- January 2006
- Academic Exchange Quarterly 10(2)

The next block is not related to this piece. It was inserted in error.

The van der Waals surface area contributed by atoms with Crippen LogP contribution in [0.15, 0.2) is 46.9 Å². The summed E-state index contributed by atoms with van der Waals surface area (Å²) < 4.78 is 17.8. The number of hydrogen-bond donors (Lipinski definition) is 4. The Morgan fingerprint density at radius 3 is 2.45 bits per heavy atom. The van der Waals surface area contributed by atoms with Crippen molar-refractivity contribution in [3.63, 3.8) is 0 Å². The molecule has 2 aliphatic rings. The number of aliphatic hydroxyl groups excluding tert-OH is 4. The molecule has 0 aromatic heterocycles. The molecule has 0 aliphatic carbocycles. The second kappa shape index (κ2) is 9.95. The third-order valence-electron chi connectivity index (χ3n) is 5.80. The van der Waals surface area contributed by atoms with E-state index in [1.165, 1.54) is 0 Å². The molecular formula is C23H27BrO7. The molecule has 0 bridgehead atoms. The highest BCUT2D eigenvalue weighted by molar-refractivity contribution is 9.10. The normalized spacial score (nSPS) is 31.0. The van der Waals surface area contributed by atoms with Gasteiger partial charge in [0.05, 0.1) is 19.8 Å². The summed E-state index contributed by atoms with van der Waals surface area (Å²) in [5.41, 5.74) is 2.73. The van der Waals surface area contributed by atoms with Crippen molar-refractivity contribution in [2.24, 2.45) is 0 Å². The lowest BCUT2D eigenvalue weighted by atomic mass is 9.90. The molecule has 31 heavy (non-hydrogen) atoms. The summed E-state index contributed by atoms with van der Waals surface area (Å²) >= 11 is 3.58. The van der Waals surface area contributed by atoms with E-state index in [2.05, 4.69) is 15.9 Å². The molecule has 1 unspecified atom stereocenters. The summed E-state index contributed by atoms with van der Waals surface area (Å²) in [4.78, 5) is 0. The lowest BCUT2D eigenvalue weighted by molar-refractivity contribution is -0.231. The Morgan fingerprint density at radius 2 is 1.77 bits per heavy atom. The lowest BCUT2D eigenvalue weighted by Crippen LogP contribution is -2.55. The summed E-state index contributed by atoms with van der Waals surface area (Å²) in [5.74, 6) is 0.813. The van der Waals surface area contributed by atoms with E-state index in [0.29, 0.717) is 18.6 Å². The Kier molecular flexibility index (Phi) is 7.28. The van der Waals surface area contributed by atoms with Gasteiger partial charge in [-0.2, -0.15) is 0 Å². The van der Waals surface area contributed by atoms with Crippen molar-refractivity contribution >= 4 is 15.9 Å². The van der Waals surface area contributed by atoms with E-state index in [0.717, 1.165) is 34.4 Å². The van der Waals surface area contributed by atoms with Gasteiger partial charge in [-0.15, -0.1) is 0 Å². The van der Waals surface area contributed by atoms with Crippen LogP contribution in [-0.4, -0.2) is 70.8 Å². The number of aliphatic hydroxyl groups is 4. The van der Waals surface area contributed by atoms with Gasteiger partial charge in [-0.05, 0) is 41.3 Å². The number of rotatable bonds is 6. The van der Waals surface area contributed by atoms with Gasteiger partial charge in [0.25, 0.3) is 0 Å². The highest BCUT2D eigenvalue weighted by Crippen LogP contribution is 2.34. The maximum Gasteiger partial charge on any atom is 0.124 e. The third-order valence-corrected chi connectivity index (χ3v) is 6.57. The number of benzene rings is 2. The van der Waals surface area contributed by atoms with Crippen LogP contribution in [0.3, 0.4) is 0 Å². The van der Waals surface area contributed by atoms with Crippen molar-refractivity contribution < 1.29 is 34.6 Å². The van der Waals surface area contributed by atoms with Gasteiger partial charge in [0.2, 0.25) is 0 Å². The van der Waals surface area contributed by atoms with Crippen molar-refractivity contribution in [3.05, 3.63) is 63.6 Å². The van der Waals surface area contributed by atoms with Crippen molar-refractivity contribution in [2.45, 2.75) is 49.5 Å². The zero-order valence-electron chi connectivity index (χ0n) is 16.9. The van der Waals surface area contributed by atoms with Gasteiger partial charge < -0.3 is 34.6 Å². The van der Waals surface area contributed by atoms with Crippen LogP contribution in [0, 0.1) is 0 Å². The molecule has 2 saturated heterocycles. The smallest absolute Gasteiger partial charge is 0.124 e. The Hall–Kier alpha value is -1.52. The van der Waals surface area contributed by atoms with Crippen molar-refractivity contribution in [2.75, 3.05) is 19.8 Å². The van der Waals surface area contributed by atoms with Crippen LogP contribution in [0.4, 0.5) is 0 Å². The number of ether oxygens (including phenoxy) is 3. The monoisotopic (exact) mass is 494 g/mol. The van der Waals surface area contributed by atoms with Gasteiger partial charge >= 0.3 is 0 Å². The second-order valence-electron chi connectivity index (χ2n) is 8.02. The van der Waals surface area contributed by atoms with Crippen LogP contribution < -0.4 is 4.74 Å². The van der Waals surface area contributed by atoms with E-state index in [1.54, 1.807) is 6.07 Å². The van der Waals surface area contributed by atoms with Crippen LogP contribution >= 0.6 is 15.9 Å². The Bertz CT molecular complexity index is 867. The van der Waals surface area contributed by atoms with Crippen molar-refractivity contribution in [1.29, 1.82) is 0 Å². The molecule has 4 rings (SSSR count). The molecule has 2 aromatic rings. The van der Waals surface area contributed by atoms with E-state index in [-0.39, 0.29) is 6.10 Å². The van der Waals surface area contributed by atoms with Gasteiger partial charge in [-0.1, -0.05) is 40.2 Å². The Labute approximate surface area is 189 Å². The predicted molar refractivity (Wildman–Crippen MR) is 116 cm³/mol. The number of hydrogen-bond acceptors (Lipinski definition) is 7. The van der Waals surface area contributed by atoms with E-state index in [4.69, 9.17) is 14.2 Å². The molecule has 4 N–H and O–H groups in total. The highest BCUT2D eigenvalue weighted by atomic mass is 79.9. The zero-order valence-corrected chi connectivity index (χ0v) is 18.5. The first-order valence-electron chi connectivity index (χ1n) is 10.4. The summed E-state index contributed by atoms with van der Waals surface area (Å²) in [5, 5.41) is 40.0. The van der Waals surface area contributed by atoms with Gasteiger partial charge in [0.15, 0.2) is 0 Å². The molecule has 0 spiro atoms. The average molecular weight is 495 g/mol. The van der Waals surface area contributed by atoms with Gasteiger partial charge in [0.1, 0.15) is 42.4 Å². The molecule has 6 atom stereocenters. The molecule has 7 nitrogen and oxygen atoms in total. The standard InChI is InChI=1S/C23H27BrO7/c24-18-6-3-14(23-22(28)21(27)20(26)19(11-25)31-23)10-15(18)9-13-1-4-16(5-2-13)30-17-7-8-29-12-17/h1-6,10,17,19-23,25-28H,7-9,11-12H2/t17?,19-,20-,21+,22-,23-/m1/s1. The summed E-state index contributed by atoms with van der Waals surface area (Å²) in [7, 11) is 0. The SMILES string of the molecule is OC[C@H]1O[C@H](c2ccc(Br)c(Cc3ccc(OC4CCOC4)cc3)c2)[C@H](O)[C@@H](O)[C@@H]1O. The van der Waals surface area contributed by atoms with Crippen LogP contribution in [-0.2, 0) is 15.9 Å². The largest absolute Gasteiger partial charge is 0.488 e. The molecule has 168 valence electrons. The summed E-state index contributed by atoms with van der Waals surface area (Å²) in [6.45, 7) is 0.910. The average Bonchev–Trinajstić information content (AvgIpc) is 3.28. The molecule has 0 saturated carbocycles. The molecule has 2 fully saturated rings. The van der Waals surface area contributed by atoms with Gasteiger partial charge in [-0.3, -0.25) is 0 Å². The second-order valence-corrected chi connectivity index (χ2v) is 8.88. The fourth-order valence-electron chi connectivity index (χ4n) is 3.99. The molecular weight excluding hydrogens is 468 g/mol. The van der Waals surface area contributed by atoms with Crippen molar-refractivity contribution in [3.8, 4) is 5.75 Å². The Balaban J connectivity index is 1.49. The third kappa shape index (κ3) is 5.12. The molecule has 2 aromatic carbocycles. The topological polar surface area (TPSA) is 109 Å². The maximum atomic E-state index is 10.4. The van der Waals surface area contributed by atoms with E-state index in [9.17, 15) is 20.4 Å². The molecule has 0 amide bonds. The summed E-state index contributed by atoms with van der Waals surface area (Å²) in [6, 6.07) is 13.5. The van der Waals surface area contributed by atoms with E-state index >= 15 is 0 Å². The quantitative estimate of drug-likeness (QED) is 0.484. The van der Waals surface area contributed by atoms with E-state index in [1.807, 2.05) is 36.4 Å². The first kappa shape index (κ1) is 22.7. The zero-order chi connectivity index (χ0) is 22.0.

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Democracy is a highly desirable but contested concept in education. However, little is known about how current and future educators perceive, experience and relate to democracy, which could have a significant impact on how students learn about, and become involved in, civic engagement and democracy. This paper reports on a study of 129 College of Education students, finding that they generally have a narrow conceptualization of democracy, primarily focused on electoral politics, only weakly connecting it to education. Social justice, in particular, was highlighted as requiring more attention. Introduction Educational systems and governments have become increasingly concerned with standards, accountability and high academic achievement, as evidenced by the No Child Left Behind legislation (Essex, 2006), but it is unclear how the concept, experience and reality of democracy is to be interwoven into the educational experience (Westheimer and Kahne, 2004). In the debate on the purpose of education, some research has focused on the “decline of civic education and the willingness of young people to assume active citizenship roles” (Corporation for National and Community Service, 2005:1), or the disengagement from the formal political and voting process (Patterson, 2003). If there is agreement that democracy should somehow be cultivated and infused in education (Alexander, 1999), the evidence on how educators should do so is not abundant (Westheimer and Kahne, 2004). This study explores the perspectives, experiences and perceptions of current and future educators, who are students at a university in Northeast Ohio, in relation to democracy in education. This research attempts to further our understanding of how educators conceptualize, experience and approach democracy, and, moreover, how this might frame how they teach about, influence, and engage in democracy, which will undoubtedly have an effect on students, inside and outside of the classroom.